[Disclaimer: I know the filmmaker Arun Karthick on Facebook. In principle, I don’t write about films by people I’m acquainted with. But since Nasir had a worldwide screening on YouTube as part of the We Are One festival, I thought it okay to write about it. Take it with a pinch of salt all the same.]

Arun Karthick’s Nasir is built on a series of refusals. As a non-Muslim filmmaker telling the story of a poor Muslim man, Arun seems to have felt that the only way he can negotiate this dilemma is by refusing to give in to objectifying characterizations of Muslims typical of a whole lot of non-Muslim cinema. So very little about Nasir (Koumarane Valavane) marks him as a Muslim in the viewer’s eyes. He doesn’t wear a kurta, doesn’t have a skullcap and doesn’t shave his moustache. We never see him eat meat or biryani. He doesn’t live in a Muslim ghetto, his impoverished neighbourhood accommodating poor of all stripes. His speech is plain, largely untouched either by Dakhni Urdu or the prevalent Kongu accent of Tamil. His household isn’t teeming with children; in fact, Nasir doesn’t have a child of his own, and he takes care of an orphaned, developmentally challenged teenager at home. This considered refusal of artificiality must not be confused with authenticity.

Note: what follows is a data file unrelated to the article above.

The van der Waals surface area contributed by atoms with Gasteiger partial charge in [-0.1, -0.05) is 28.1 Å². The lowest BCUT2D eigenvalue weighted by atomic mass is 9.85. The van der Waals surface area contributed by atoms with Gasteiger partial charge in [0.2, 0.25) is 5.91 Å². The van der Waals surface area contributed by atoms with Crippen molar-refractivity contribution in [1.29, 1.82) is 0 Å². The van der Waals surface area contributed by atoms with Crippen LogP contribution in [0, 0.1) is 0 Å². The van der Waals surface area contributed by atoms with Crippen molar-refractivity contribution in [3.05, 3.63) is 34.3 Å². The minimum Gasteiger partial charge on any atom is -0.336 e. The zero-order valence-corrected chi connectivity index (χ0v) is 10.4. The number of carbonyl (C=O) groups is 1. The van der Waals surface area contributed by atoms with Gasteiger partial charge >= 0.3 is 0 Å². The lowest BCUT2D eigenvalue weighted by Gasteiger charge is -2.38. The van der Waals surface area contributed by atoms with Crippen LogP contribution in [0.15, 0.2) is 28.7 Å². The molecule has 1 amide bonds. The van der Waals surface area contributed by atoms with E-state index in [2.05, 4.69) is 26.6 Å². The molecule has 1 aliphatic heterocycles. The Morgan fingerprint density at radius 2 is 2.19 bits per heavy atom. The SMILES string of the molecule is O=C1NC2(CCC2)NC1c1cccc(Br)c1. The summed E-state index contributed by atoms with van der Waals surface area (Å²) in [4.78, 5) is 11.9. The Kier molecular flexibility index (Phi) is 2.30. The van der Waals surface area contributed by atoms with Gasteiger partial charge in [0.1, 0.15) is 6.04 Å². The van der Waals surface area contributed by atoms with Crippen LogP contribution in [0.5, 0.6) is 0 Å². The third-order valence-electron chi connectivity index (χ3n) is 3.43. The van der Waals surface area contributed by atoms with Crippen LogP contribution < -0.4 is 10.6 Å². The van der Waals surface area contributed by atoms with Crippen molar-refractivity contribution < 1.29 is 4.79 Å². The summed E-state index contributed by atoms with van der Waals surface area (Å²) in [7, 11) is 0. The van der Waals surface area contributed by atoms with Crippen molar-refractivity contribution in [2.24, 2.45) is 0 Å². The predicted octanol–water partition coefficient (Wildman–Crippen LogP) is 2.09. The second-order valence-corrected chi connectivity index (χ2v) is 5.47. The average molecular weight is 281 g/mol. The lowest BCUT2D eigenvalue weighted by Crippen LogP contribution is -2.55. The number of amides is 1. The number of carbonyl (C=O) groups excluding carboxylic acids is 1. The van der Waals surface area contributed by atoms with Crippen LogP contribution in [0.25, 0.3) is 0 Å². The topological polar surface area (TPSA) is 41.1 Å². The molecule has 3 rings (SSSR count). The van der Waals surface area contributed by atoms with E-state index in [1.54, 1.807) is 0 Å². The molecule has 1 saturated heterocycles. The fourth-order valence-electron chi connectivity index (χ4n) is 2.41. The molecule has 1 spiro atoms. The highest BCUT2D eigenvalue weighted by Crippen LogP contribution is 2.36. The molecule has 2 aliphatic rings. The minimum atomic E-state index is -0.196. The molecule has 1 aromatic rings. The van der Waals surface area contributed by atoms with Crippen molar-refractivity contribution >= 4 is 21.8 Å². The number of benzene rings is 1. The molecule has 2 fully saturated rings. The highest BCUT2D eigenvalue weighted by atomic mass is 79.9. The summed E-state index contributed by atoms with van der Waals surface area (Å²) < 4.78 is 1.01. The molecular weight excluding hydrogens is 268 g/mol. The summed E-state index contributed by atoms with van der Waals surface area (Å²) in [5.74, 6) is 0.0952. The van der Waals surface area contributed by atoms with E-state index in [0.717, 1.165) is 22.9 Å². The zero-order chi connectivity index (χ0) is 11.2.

This extends to the dramatic construction as well. Right at the outset, we learn that poor Nasir needs money: he has an ailing mother and a memorial ceremony is around the corner. It’s the most melodramatic of all premises. But the film refuses to take Nasir through a parade of frustrations, disappointments and humiliations. The drama is constantly deferred, relegated to the margins, until late into the film. The filmmaker is mostly content in observing Nasir’s workaday over 24 hours, starting from his morning routine until his walk back home from work late in the evening. Nasir works at a clothing outlet, and the film captures his interaction with colleagues, customers, his boss and his family at length, interspersing it with pensive moments of Nasir smoking beedi.